From Crazyshit, to Euphoria, to Instagram, contemporary western media is a minefield of taboos. Are we navigating with care?
First things first, this is an opinion piece. These observations are my own, limited-in-scope by my own upbringing, gender, age, privilege, life experience, and so on. I’m not here to tell you what to consume.
What I’m interested in, is exploring our current media landscape, and its impact on the highly impressionable, which tends to be younger audiences. I sincerely hope this piece stimulates productive conversation and meaningful reflection.
I must be getting older. The signs are emerging. Hangovers are fiercer. I have a compulsion to switch off lights before leaving the house. I’m thinking about adding garlic to my dinner and buying a Dyson. Scary shit.
Anyway, the latest ‘adult’ thought that popped into my head really spun me out – ‘What are impressionable audiences being exposed to today?’
As a child, I remember my parents prohibiting The Simpsons, fearing I would embody Bart’s rebellious persona. I remember wanting to watch the Harry Potter films, then being told to read the books first, so I would understand the themes on a broader level. I remember my first experience with porn, and how it bestowed a severely misguided perception of women and sex. Not to mention the head-fuck that was 2 girls 1 cup. Do teens today face similar challenges? I reckon they’ve got it worse.
Our post-post-modern media is more diverse than ever, exploring a myriad of complex cultural topics, from sexuality to mental health, to drug use, and more. This is productive, but, to quote Father John Misty, “leaves a few issues to address”. Firstly, portraying sensitive topics in a responsible manner requires educated experience and forethought. Secondly, filtering media to appropriate age groups is increasingly ineffective.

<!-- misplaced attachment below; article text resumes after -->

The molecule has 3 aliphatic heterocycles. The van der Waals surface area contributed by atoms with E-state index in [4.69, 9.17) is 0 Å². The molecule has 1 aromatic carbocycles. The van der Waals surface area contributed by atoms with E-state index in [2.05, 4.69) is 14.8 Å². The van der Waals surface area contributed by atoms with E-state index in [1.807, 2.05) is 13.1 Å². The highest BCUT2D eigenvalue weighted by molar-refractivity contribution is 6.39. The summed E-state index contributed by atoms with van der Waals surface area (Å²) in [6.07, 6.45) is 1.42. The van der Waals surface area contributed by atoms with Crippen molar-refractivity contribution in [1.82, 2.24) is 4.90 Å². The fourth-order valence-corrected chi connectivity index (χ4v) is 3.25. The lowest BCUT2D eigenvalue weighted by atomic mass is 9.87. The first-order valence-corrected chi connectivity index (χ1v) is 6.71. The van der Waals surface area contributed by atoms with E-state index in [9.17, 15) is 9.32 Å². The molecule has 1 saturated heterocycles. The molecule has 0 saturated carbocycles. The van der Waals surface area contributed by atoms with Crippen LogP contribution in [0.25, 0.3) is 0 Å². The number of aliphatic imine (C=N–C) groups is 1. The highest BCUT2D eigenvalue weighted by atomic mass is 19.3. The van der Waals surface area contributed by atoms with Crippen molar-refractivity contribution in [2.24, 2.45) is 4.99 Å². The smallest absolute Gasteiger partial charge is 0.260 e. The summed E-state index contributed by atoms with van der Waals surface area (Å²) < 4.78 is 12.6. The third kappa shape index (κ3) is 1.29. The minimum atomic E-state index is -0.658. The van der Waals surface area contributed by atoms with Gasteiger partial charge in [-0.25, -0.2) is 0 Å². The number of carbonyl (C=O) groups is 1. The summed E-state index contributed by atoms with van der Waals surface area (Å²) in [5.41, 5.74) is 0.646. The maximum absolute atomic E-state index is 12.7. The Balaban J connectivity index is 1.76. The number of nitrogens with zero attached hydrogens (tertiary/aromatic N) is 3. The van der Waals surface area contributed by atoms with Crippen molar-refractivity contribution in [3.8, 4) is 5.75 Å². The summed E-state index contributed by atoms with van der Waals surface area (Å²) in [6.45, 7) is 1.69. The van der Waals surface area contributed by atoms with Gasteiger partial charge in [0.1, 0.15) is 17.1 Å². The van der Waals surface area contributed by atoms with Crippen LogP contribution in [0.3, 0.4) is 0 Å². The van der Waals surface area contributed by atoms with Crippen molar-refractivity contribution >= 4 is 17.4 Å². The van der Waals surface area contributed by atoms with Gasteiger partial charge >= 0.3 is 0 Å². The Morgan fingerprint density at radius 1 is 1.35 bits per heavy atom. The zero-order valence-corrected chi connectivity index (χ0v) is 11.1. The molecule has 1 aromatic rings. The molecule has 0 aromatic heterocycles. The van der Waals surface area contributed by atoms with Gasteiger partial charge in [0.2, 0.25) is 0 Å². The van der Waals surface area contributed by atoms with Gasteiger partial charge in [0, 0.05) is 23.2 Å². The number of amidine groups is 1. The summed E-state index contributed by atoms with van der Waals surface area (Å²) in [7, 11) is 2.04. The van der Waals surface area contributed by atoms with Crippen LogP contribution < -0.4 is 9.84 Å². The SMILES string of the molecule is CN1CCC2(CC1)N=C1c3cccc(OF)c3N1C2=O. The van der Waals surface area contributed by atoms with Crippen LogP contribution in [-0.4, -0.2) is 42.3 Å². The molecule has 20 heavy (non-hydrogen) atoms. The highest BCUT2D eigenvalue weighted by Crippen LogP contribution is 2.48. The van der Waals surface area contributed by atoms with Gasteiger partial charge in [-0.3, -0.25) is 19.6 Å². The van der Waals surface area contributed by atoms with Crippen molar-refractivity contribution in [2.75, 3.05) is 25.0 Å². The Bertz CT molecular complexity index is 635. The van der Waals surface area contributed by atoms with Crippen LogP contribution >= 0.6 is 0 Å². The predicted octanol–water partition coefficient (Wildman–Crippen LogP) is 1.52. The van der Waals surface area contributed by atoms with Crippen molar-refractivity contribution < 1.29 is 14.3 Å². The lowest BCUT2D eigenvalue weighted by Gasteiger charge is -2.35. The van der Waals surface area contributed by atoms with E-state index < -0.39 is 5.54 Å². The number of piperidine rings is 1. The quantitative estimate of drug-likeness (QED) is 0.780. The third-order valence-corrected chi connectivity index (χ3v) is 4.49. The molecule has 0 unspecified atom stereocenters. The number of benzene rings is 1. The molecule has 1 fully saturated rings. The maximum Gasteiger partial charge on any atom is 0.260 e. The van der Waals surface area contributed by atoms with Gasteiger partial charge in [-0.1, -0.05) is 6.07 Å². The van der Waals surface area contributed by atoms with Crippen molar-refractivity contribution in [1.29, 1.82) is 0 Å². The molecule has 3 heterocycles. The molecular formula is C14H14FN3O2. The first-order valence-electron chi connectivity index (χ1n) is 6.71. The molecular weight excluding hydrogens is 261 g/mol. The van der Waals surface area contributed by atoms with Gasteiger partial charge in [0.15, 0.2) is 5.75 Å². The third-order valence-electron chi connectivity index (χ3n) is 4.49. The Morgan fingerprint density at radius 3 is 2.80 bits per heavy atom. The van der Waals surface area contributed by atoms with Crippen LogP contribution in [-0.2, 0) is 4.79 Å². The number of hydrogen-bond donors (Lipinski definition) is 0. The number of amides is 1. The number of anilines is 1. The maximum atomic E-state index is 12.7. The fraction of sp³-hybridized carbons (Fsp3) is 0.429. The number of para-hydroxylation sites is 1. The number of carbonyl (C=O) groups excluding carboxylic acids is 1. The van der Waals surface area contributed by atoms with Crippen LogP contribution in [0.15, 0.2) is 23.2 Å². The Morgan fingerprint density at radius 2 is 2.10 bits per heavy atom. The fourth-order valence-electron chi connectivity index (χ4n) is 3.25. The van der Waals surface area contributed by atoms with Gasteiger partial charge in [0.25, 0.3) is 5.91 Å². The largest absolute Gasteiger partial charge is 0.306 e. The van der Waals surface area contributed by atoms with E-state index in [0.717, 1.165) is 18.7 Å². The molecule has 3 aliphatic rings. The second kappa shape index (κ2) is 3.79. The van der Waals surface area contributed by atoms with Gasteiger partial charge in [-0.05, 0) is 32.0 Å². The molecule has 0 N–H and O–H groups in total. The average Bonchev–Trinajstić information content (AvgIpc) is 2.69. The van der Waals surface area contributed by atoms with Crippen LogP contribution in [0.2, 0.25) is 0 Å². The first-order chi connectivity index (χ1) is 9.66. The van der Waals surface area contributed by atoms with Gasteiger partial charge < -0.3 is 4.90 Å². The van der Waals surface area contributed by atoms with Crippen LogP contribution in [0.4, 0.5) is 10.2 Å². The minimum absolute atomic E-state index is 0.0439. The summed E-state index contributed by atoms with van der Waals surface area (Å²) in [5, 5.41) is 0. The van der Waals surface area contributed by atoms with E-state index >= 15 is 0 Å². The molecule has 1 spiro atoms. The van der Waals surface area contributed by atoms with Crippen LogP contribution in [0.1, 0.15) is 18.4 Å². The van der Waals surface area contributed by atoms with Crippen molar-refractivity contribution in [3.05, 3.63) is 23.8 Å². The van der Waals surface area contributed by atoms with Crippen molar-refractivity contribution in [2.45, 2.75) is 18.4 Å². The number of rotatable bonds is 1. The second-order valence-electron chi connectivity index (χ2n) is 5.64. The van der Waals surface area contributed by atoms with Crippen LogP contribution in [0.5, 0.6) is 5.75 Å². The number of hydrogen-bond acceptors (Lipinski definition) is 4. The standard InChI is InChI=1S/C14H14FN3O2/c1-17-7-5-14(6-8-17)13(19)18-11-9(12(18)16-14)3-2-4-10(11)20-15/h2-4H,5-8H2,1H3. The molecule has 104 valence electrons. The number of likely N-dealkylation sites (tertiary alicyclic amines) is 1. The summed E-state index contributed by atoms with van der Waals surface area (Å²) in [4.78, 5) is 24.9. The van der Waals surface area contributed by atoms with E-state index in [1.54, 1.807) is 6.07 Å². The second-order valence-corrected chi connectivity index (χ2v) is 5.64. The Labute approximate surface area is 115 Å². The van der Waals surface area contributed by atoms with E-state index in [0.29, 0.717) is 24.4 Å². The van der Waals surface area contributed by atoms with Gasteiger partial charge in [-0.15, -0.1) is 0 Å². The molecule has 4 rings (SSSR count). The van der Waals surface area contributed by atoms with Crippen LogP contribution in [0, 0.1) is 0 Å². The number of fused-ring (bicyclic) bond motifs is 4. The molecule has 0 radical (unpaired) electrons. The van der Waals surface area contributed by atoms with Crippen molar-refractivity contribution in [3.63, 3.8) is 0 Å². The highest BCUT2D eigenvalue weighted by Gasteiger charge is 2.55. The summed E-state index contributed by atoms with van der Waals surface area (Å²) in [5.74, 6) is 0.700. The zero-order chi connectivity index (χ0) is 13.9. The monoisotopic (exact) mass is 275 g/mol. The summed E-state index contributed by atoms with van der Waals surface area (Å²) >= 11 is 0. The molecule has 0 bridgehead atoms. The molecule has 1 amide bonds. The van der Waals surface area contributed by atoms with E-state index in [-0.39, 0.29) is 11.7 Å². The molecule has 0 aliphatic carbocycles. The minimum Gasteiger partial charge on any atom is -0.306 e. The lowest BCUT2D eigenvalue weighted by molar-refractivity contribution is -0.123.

Kids are curious beings – and now they have phones. What do you think is gonna happen?
To holistically analyse today’s media, I’m going to spotlight three trending mediums – porn, TV shows, and social media. For each, I’ll provide an example, ponder impacts – both positive and negative, and ultimately conclude if it’s cause for concern. We might butt heads along the way, but I appreciate you hearing me out.
Porn – Crazyshit
In the research phase, I was originally going to spotlight Pornhub as the primary culprit for desensitising sexual exploits, due to its controversial history. However, in the end, I opted for Crazyshit. This is because Pornhub – while still guilty of hosting morally myopic content, also hosts a diverse range of pornography, with some categories portraying sex as consensual and beneficial for all parties. Though it’s unlikely, one could find a video on Pornhub void of disturbing narrative, where the sex workers were compensated fairly and ethically.
Crazyshit, on the other hand, dedicates its website to hosting only THE most fucked-up scenarios of perverse male fantasy.
Crazyshit is emblematic of a major problem in the porn industry: the stubborn portrayal that women crave unsolicited, unprotected, rough sex. It’s simply not true, but to a virgin teenager who’s ‘learning’ about sex, and viewing porn as reality, the results could be – and HAVE been, horrific. This issue is fleshed out further in Euphoria, but we’ll get to that later.
Has porn, and the excess of harmful kinks found on the internet gone too far? Has fantasy devolved into brutality? Is porn found on Crazyshit cultural desensitisation gone AWAL?
I believe so.
This is why I think OnlyFans is such a fantastic alternative. Workers are responsible for their own content, and best believe they set their own prices. If you’d like to learn more about the dark underbelly of porn, check out this fantastic piece from Fight The New Drug, which shares sex workers’ harmful experiences in the industry.
TV – Euphoria
Euphoria is an unfiltered, surrealist TV show that explores the mental and physical warfare known as American high school, known for its unsanitised depictions of sex and drugs. Euphoria has become a cultural phenomenon, and it’s easy to see why. The characters are memorable, the storytelling is intricate, the camera/lighting work is immersive, and scenes move at a bullet-like pace, accommodating our increasingly limited attention spans. As an artistic project, it’s mostly faultless, but hell, I hope minors aren’t watching it. Oh wait, it’s a high school show. Doesn’t that make teens the default target audience?